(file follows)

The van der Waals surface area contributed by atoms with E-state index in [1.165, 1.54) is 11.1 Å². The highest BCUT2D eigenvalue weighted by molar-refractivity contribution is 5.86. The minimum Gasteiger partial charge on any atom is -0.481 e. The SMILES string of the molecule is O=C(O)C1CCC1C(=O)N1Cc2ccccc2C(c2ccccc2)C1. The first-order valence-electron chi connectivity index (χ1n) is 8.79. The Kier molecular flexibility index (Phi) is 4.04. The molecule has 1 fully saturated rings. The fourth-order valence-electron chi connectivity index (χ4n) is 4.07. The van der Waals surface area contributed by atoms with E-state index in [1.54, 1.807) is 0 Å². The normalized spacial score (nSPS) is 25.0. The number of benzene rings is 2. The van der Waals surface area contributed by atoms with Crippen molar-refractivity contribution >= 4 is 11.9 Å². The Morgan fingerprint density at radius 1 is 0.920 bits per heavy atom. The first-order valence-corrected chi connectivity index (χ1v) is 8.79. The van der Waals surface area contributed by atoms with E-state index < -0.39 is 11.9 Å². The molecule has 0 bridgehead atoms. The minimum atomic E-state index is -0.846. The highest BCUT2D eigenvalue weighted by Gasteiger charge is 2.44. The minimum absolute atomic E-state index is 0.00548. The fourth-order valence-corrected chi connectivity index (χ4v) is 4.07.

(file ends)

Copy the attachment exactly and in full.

The van der Waals surface area contributed by atoms with E-state index in [1.165, 1.54) is 11.1 Å². The highest BCUT2D eigenvalue weighted by molar-refractivity contribution is 5.86. The minimum Gasteiger partial charge on any atom is -0.481 e. The SMILES string of the molecule is O=C(O)C1CCC1C(=O)N1Cc2ccccc2C(c2ccccc2)C1. The first-order valence-electron chi connectivity index (χ1n) is 8.79. The Kier molecular flexibility index (Phi) is 4.04. The molecule has 1 fully saturated rings. The fourth-order valence-electron chi connectivity index (χ4n) is 4.07. The van der Waals surface area contributed by atoms with E-state index in [1.54, 1.807) is 0 Å². The normalized spacial score (nSPS) is 25.0. The number of benzene rings is 2. The van der Waals surface area contributed by atoms with Crippen molar-refractivity contribution >= 4 is 11.9 Å². The Morgan fingerprint density at radius 1 is 0.920 bits per heavy atom. The first-order valence-corrected chi connectivity index (χ1v) is 8.79. The van der Waals surface area contributed by atoms with E-state index < -0.39 is 11.9 Å². The molecule has 0 bridgehead atoms. The minimum atomic E-state index is -0.846. The highest BCUT2D eigenvalue weighted by Gasteiger charge is 2.44. The minimum absolute atomic E-state index is 0.00548. The fourth-order valence-corrected chi connectivity index (χ4v) is 4.07.